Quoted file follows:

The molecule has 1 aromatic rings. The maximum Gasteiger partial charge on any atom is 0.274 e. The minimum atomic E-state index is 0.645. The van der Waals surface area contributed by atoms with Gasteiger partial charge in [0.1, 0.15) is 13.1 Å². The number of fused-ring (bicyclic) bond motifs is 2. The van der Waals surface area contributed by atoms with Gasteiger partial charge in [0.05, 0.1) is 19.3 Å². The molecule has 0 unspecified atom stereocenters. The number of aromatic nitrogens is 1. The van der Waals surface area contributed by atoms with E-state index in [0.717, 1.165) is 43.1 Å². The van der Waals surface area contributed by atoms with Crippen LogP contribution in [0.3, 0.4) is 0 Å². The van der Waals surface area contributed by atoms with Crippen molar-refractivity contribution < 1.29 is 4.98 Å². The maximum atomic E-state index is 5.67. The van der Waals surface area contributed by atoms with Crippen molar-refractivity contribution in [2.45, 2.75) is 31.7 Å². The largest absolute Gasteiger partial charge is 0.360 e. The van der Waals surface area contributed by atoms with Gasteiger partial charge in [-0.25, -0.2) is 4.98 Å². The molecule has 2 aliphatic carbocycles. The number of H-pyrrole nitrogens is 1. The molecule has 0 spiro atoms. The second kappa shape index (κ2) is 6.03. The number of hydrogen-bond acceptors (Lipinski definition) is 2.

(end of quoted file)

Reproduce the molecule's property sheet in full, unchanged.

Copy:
The molecule has 1 aromatic rings. The maximum Gasteiger partial charge on any atom is 0.274 e. The minimum atomic E-state index is 0.645. The van der Waals surface area contributed by atoms with Gasteiger partial charge in [0.1, 0.15) is 13.1 Å². The number of fused-ring (bicyclic) bond motifs is 2. The van der Waals surface area contributed by atoms with Gasteiger partial charge in [0.05, 0.1) is 19.3 Å². The molecule has 0 unspecified atom stereocenters. The number of aromatic nitrogens is 1. The van der Waals surface area contributed by atoms with E-state index in [0.717, 1.165) is 43.1 Å². The van der Waals surface area contributed by atoms with Crippen LogP contribution in [0.3, 0.4) is 0 Å². The van der Waals surface area contributed by atoms with Crippen molar-refractivity contribution < 1.29 is 4.98 Å². The maximum atomic E-state index is 5.67. The van der Waals surface area contributed by atoms with Crippen molar-refractivity contribution in [2.45, 2.75) is 31.7 Å². The largest absolute Gasteiger partial charge is 0.360 e. The van der Waals surface area contributed by atoms with Gasteiger partial charge in [-0.25, -0.2) is 4.98 Å². The molecule has 2 aliphatic carbocycles. The number of H-pyrrole nitrogens is 1. The molecule has 0 spiro atoms. The second kappa shape index (κ2) is 6.03. The number of hydrogen-bond acceptors (Lipinski definition) is 2.